06 December 2011

All nationalists have the power of not seeing resemblances between similar sets of facts. A British Tory will defend self-determination in Europe and oppose it in India with no feeling of inconsistency. Actions are held to be good or bad, not on their own merits, but according to who does them, and there is almost no kind of outrage — torture, the use of hostages, forced labour, mass deportations, imprisonment without trial, forgery, assassination, the bombing of civilians — which does not change its moral colour when it is committed by ‘our’ side. . .
The nationalist not only does not disapprove of atrocities committed by his own side, but he has a remarkable capacity for not even hearing about them.

-- George Orwell, quoted in this provocative article


X said...

Orwell was a great man but not a particularly good man. Like most Brits of his era he had a large blind spot in seeing the British Empire for what it was, an empire, built, like all empires, on myth and brutality for the benefit of the few at the expense of the many. It was not a Nation state and Tories were not nationalist, they were imperialist pretending to be nationalist. Sound familiar?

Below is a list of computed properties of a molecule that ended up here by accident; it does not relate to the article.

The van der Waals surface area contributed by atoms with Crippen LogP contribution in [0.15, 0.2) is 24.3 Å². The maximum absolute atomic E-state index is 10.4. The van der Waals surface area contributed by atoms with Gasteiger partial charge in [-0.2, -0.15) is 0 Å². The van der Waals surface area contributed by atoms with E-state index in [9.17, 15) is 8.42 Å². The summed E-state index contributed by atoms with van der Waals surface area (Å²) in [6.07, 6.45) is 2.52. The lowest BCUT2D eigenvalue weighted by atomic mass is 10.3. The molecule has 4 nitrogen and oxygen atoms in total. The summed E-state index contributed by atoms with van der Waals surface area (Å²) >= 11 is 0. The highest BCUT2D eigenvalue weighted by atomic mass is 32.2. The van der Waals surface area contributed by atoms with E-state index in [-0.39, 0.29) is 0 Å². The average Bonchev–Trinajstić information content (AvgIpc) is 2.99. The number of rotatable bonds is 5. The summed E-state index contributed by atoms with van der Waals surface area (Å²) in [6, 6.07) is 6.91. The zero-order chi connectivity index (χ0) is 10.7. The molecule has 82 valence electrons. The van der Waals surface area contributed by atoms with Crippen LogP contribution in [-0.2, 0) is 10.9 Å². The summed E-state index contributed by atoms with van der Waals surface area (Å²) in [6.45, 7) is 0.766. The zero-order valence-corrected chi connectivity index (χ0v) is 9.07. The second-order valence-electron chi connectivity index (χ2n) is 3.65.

Nations are an organic entity created and maintained for the common good of a cohesive people. Nationalist tend not to condone torture, the use of hostages, forced labour, mass deportations, imprisonment without trial, forgery, assassination and war in general for the simple reasons that they don't like it when these things are done to them and it is not beneficial to the common good. They tend to mind their own business. Nations are merely an extrapolation of the family unit onto the body politic.
Empires, on the other hand, are voracious, insatiable appetites that roam the world seeking the ruin of souls with great profit to the few and great misery to the many. They make your business their business. Sound familiar?

Anonymous said...

I love this quote - thanks for sharing!

Americans, however, are not ready for universal moral law. E.g. we are supporting most Arab Spring uprisings in the middle east - unless it is the Palestinians or Saudi Arabians, and those two for different reasons. We invaded Iraq to 'stop the oppression,' yet watched from the sidelines the horrific genocide in Rwanda and Darfur (because they don't sit on oil.) We decry the death penalty that Iran, Afghanistan and Belarus inflict on their citizens, but turn our eyes to institutional capital punishment here.

The United Nations was instituted in hopes that as humans, we could set up common law (similar to Aristotle's, but not the same) that would be applicable to all nations. (Which is why some politicians want to abolish it or at least pull the US out of it - because "they" don't see the world the exact same way we do.)

Thanks again for posting this - a great read for all heading into the election cycle!

Pope JPII fan